deans are female and feels it will
have a good impact on campus.
"We all have
different styles, and I like that.
It's demonstrating that females
can be good leaders and accepted
leaders with very different
styles. People need to be open to
exploring that sometimes one
leadership style might be good in
a setting, in one college, in one
time frame. I don't think we were
put in these positions because we
are all females. I think we were
put in these positions because we
were the right person, in the
right time at the right place."
Raised to enjoy the fresh air and
the outdoors, Saladin relishes her
Canadian and Lithuanian roots.
Both of her
parents were born in Lithuania.
Her mother's family left their
belongings and escaped during
World War II with just an ox cart.
Many of her relatives still live
there in very poor conditions. "In
some ways, I feel very blessed. If
not for an ox cart, I could be
living in Lithuania and not had
the advantages that I have had. At
the same time, I have gained a lot
from that background and
perspective seeing how they live
and what they appreciate."
Winnipeg, Manitoba in Canada,
Saladin remembers her grandmother
coming to enjoy summers with her.
They'd pick mushrooms or go
fishing. It's where she realized
her love of the outdoors.
She also loved
science and art and thought she
wanted to go into architecture,
but when she enrolled she found
out that it wasn't what she
expected. An accidental visit to a
career fair with a friend led to
her fascination with physical
therapy. She liked how it seemed
to combine art and science and
working with people.
her bachelor's degree in medical
rehabilitation physical therapy
and a Master of Science degree in
anatomy from the University of
Manitoba, Winnipeg, Manitoba,
Canada. Her Doctor of Philosophy
degree in physical therapy was
earned from Nova Southeastern
University in Fort Lauderdale,
husband to MUSC in 1990, Saladin
began moving up within the ranks
of the College of Health
Professions. When she became dean
last year, she was asked whether
she wanted to keep teaching or
not. Loving the challenge of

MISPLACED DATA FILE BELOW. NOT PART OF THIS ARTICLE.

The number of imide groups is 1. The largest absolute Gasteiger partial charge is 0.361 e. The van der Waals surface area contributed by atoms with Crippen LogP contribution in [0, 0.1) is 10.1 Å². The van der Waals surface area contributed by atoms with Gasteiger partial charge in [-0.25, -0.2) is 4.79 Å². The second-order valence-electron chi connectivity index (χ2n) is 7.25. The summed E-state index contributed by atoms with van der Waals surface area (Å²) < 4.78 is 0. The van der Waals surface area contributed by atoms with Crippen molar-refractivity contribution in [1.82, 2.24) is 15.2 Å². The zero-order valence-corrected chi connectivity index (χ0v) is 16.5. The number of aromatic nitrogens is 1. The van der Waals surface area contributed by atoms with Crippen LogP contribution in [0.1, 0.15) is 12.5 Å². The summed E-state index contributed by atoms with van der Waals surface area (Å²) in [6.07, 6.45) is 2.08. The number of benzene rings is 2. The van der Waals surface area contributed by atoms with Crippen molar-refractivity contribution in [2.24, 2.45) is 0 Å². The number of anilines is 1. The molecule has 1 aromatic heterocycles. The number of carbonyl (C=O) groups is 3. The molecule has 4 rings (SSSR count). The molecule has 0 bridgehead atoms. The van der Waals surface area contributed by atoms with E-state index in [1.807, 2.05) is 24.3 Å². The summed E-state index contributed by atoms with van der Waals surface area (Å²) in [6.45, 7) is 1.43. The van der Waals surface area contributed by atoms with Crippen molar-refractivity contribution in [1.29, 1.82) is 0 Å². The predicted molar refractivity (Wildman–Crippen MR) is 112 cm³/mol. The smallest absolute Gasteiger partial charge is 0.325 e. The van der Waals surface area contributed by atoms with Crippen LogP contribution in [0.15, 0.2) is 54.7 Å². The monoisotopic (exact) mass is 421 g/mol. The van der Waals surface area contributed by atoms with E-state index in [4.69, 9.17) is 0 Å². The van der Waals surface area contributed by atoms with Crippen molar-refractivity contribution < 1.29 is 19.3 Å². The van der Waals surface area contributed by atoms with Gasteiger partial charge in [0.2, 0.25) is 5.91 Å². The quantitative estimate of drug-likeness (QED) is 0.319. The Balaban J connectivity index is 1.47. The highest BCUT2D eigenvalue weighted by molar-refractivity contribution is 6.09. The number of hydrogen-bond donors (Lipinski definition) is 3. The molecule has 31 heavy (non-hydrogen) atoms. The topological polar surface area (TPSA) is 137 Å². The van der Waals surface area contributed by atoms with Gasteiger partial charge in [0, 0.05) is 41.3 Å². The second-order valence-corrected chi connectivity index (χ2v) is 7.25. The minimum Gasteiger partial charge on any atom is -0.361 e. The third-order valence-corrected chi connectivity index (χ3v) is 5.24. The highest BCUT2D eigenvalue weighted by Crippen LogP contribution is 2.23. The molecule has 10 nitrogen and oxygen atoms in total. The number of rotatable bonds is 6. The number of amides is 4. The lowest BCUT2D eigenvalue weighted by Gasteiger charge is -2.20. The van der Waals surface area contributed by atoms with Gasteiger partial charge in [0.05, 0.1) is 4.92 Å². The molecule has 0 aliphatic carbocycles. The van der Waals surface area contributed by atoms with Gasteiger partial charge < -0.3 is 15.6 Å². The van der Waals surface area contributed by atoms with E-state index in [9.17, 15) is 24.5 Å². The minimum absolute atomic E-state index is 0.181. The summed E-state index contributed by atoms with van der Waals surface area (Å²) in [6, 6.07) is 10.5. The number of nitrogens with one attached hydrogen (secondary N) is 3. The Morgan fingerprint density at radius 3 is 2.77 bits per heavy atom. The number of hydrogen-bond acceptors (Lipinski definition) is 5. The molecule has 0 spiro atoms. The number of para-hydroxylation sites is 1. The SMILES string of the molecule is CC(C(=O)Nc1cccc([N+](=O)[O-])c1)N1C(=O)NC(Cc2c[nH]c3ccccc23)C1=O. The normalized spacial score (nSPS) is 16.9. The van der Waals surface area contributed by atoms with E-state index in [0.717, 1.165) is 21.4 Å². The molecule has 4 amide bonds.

motivating her 120 students to
learn the intricacies of
neurotherapy, Saladin chose to
"Not all deans
choose to do it, but I'm going to
keep doing it because I love to do
it and it keeps me connected with
students and faculty. It's a way
to stay connected. I love the
nurturing part — watching someone
grow and seeing the lights come on
when you teach a very difficult
topic. I teach neuroscience. It's
not the easiest topic. I like to
find all kinds of creative ways to
teach it and reach students with
different learning styles."
been awarded three University
Teaching Excellence awards, been
designated a Master Teacher by the
MUSC board of trustees and is the
recipient of the national Dorothy
E. Baethke-Eleanor J. Carlin Award
for Excellence in Academic
She likes to
see students get as excited as she
is about the whole concept of
neuroplasticity and how therapy
can change someone's brain.
"I love to hear
someone saying that they want to
be a neurotherapist after having
had the class. Motivating them,
exciting them, challenging them
and watching them grow are the
components I love about teaching."
She also tries
to impart to students that they
will have to take risks to win
battles personally and
professionally. She recalls being
involved in a legislative battle
that was important to her
professionally, but that pitted
different health care providers
against each other. It would have
been safer to not take a vocal
stand. "I learned 'stick to your
guns.' I basically told the dean
at the time that I'm not stopping.
This is incredibly important to
our profession. There are risks.
When you take a stand, you take
risks. You have to assume the
risks that go with it."
What keeps her
going are the rewards. She loves
being in a profession that allows
people to have less pain, more
function and a better quality of
life. She starts off each course
she teaches with a real story
about a patient.
"It's a patient
who against all odds and maybe
against all the knowledge at the
time not only survived but to
watch them for the first time take
that first step and to feel what
they feel for you and their
appreciation for what you did to
change their life," she said.
"When you talk about our theme
changing what's possible, that's
what we do, particularly as a
neurotherapist. You take people
who are paralyzed, comatose and
some of them walk out the door. To
watch that in progress – to be
part of that – to me that is what
makes me tick."